True story: 7 Watts saved

I never use my undercabinet light. In fact, it has no bulb. Imagine my embarrassment when I discovered it was drawing 7 Watts - the switch was left 'on'! That's 7 Watts 24/7 for 2 years serving no purpose.
Moral of the story: If you don't use it, unplug it.
- Nathan Mitchell, Green Team founding member

Go hunting with the Green Team

(For energy wasters, that is!) Some things waste energy when they're on; some waste energy when they're off. The "Kill A Watt" lets you track them down by telling you how much power (and $) a device uses.

Want to go hunting at work or at home? The Green Team has a Kill A Watt you can borrow. Sign up at cube 335B. Take sine readings, then decide what to turn off and what to unplug.

Results from some common devices (Watts on/Watts off):
Microwave
20" TV (CRT) 36 / 1
VCR/DVD player 20 / 10
Space heater max1500 / 0
Portable radio 10 / 0
Lamp, 40 Watt bulb 42 / 0
* Many devices draw less than 1 Watt whenever plugged in. These include chargers (laptop, electric toothbrush, etc.) and many surge protectors. If they are not in frequent use we recommend you unplug them.

Normally printers and copiers go into a power conserving stage when unused. If there is a paper jam they cannot do this. If you can't resolve a jam and it's after hours, turn it OFF until someone can fix it.

Turn it OFF!

In the days of yore there were reasons not to turn off computers and fluorescent lights. This is the 21st century! The off button will not destroy your computer with static charge. The Wattage readings below show how much energy you save turning things off.*
(Table)
Desktop / Monitor
Shut down/Off 0** 0**
Logged off/Standby 73 0**
Screensaver 74 33
On, normal use 74 34

Under desk lighting
off 0 short 31 long 46

**Too small to measure
*Readings were taken from a Dell Optiplex GX620 and Dell flat screen. Savings will be greater for older computers and monitors

Turning off 200 computers 4 nights/wk and weekends 50 weeks per year at 8 cents/kWh would save the Division over $6,000! Monitors draw negligible power on standby, so it is less important to turn them off.

Add on to the power list:
Electric scale plugged in: 3W off, 5W on.

Gas for WBOB cost $117,413 last year.
Electricity for WBOB cost $692,323 last year.
We will pay these bills under the new accounting system.

Energy Management wants to cut energy use 5% annually. They will change the building, with things like LED bulbs. Our responsibility is to change our behavior.
This is not about deprivation, this is about trimming waste.
"Use only what you need."
This newsletter will give you the information you need to make wise decisions about your energy use. Read on!
- The Green Team

Interesting fact: A flat screen monitor showing a white page draws 35 Watts. Switch to a dark screen and it drops to 33.

COMPUTERS are highly efficient machines, but even in a non-active state they draw electrical power when left on. On average, an EpiCH computer uses 12.26 kW/hrs of energy per week when left on (about 86 cents worth of power). Multiply that by 300 or so division computers, and that’s $258 a week!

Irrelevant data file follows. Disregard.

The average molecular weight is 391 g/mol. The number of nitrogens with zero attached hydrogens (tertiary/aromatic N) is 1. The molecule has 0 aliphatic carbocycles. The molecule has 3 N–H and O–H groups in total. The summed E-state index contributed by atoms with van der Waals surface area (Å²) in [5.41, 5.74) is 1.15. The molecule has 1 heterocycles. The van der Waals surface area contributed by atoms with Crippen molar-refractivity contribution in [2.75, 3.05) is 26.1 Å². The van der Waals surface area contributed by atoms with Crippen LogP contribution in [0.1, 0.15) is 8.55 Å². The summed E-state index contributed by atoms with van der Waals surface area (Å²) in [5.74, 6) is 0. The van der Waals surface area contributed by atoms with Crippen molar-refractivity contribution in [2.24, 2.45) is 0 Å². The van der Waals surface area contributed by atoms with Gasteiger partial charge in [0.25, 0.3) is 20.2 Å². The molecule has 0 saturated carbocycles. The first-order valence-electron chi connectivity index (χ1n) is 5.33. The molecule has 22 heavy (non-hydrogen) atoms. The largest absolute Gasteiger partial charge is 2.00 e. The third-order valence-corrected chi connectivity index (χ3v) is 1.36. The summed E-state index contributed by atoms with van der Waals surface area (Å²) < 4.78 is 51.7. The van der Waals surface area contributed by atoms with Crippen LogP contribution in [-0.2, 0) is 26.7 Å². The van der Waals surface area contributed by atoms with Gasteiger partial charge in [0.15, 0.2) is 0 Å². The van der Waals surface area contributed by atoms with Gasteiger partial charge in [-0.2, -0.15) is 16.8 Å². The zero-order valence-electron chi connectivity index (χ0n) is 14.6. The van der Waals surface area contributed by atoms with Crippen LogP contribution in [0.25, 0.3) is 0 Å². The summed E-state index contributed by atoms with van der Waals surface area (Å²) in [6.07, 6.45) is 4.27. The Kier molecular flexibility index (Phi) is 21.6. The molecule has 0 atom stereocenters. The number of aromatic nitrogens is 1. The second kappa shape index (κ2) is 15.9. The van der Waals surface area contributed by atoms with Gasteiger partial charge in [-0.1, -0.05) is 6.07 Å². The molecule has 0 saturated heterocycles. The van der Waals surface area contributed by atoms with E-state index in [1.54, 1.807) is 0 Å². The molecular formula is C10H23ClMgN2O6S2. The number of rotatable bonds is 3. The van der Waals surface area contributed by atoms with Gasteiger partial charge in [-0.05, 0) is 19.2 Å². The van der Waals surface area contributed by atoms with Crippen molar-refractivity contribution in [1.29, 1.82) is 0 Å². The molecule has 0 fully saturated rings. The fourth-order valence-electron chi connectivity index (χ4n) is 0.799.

IN FACT, we could save over $120 a week, just by shutting machines off at night. However…

EPICH COMPUTERS NEED TO BE ON in order to get backed up each week.
So what can be done?

Here’s how YOU can achieve balance between “being seen” by the backup server and “being green” for energy conservation.

1. KNOW YOUR SCHEDULED BACKUP DATE.
Backups are scheduled by location, mostly in the evenings, according to this schedule:

MONDAY: 4TH FLOOR NORTH, MOOS T (PEDS).

TUESDAY: 4TH FLOOR SOUTH, MOOS T (EPICH).

WEDNESDAY: 3RD FLOOR SOUTH, ECRC.

THURSDAY: 3RD FLOOR NORTH, LOWER LEVEL.

FRIDAY: NONE (CATCH UP DAY).

LAPTOPS: M-F 8AM TO 5PM, ALL WEEKEND.
SERVERS: 7 DAYS A WEEK, AT 5PM.


Leave your machine on whichever night you are scheduled.
Ideally, close all applications and log off. Once you have seen a successful backup message the following day(s) you are free to turn off the machine (when your day is done) for the rest of the week!

NOTE: Your machine cannot get backed up if left in a sleep mode, so also consider checking your Power Options control panel (PC) or your Energy Saver Preference (Mac) and set to Minimal Power Management, or Computer Sleep NEVER. This is sometimes confused with the monitor’s sleep mode, which is a separate and perfectly allowable function. In fact, monitor’s can be turned off completely when not in use overnight and backup will remain unaffected.

2. KNOW HOW TO MONITOR YOUR LAST SUCCESSFUL BACKUP.

What if you don’t see the completed backup message, or you get a message that you haven’t been backed up for some time?

You can actually check your last backup date at any time. Just visit the Retrospect (EMC Retrospect, or Dantz Retrospect) application found in Control Panels on a PC, in Applications on a Mac. If the last listed date shown isn’t for the current week, be sure to leave your machine on until it is (even if it’s past your scheduled night). Once backed up, you are again free to shut down the computer (during non-work hours) for the rest of the week!

NOTE: If more than ten days have passed and you still have no recent completed backup message, contact system support. There are likely issues we can (and should) address to ensure timely future backups.

Happy Computing!

lets be real, we'll never be able to fully shut down our use of energy, its become too much of a mainstream part of life. We really need to find a 100% cost effective alternative source of fuel to make this all work.

Nathan,

I recommend most especially raising the internal temperature in the summer. We all wear light clothing at home. Why do we have to put on
extra clothes at work?

I can't make the meetings but I would like to make a suggestion: on the northern side of WBOB on the 3rd fl. it is too hot (I found this true on both the east and west sides of the building). My cube thermometer reads 72.5 to 76 most days I am there. I know it's cold other places. But, as a result, I run a small electric fan all year long. And I really can't dress seasonably during winter, because the building is
overheated. It doesn't seem to be overly air conditioned in the summer.
I wish the building had a better temp balance.

Turn the TV off when not being used.
This one's obvious, but it's easy to get into the habit of leaving the television on when you're not really watching it.